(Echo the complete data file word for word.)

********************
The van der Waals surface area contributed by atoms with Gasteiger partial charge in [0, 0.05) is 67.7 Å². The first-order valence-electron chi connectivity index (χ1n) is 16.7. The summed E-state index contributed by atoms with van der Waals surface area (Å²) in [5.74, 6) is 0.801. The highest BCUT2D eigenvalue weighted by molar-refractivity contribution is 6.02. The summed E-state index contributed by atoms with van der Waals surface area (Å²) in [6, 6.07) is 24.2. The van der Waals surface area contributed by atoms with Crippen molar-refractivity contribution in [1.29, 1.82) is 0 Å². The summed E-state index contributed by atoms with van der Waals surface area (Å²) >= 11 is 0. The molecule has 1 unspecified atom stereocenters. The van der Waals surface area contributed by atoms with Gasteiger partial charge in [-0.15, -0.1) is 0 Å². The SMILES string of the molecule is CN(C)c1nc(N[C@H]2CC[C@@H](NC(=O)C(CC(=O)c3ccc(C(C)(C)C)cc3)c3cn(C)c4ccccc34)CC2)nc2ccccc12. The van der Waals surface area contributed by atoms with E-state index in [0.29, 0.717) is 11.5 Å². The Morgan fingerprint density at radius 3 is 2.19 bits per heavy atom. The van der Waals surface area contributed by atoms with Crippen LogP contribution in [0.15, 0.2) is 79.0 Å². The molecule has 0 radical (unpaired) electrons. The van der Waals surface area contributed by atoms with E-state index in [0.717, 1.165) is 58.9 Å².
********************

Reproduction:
The van der Waals surface area contributed by atoms with Gasteiger partial charge in [0, 0.05) is 67.7 Å². The first-order valence-electron chi connectivity index (χ1n) is 16.7. The summed E-state index contributed by atoms with van der Waals surface area (Å²) in [5.74, 6) is 0.801. The highest BCUT2D eigenvalue weighted by molar-refractivity contribution is 6.02. The summed E-state index contributed by atoms with van der Waals surface area (Å²) in [6, 6.07) is 24.2. The van der Waals surface area contributed by atoms with Crippen molar-refractivity contribution in [1.29, 1.82) is 0 Å². The summed E-state index contributed by atoms with van der Waals surface area (Å²) >= 11 is 0. The molecule has 1 unspecified atom stereocenters. The van der Waals surface area contributed by atoms with Gasteiger partial charge in [-0.15, -0.1) is 0 Å². The SMILES string of the molecule is CN(C)c1nc(N[C@H]2CC[C@@H](NC(=O)C(CC(=O)c3ccc(C(C)(C)C)cc3)c3cn(C)c4ccccc34)CC2)nc2ccccc12. The van der Waals surface area contributed by atoms with E-state index in [0.29, 0.717) is 11.5 Å². The Morgan fingerprint density at radius 3 is 2.19 bits per heavy atom. The van der Waals surface area contributed by atoms with Crippen LogP contribution in [0.15, 0.2) is 79.0 Å². The molecule has 0 radical (unpaired) electrons. The van der Waals surface area contributed by atoms with E-state index in [0.717, 1.165) is 58.9 Å².